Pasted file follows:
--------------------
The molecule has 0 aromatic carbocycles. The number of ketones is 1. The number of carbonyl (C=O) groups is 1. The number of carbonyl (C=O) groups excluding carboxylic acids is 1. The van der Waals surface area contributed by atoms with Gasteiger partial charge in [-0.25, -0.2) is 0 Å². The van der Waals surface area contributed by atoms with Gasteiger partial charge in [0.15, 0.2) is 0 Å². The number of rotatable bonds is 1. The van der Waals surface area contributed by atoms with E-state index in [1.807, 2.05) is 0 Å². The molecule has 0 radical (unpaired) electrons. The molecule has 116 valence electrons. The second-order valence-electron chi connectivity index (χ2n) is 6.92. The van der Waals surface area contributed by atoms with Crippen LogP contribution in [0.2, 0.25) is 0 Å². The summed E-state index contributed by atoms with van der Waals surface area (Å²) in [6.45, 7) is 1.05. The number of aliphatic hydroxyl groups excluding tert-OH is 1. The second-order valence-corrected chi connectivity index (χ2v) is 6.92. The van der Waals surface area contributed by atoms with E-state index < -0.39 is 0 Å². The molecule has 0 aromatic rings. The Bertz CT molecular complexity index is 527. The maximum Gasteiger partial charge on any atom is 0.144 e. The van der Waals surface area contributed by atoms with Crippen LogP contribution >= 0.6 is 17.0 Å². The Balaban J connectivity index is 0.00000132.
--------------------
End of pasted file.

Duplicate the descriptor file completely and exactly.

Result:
The molecule has 0 aromatic carbocycles. The number of ketones is 1. The number of carbonyl (C=O) groups is 1. The number of carbonyl (C=O) groups excluding carboxylic acids is 1. The van der Waals surface area contributed by atoms with Gasteiger partial charge in [-0.25, -0.2) is 0 Å². The van der Waals surface area contributed by atoms with Gasteiger partial charge in [0.15, 0.2) is 0 Å². The number of rotatable bonds is 1. The van der Waals surface area contributed by atoms with E-state index in [1.807, 2.05) is 0 Å². The molecule has 0 radical (unpaired) electrons. The molecule has 116 valence electrons. The second-order valence-electron chi connectivity index (χ2n) is 6.92. The van der Waals surface area contributed by atoms with Crippen LogP contribution in [0.2, 0.25) is 0 Å². The summed E-state index contributed by atoms with van der Waals surface area (Å²) in [6.45, 7) is 1.05. The number of aliphatic hydroxyl groups excluding tert-OH is 1. The second-order valence-corrected chi connectivity index (χ2v) is 6.92. The van der Waals surface area contributed by atoms with E-state index < -0.39 is 0 Å². The molecule has 0 aromatic rings. The Bertz CT molecular complexity index is 527. The maximum Gasteiger partial charge on any atom is 0.144 e. The van der Waals surface area contributed by atoms with Crippen LogP contribution >= 0.6 is 17.0 Å². The Balaban J connectivity index is 0.00000132.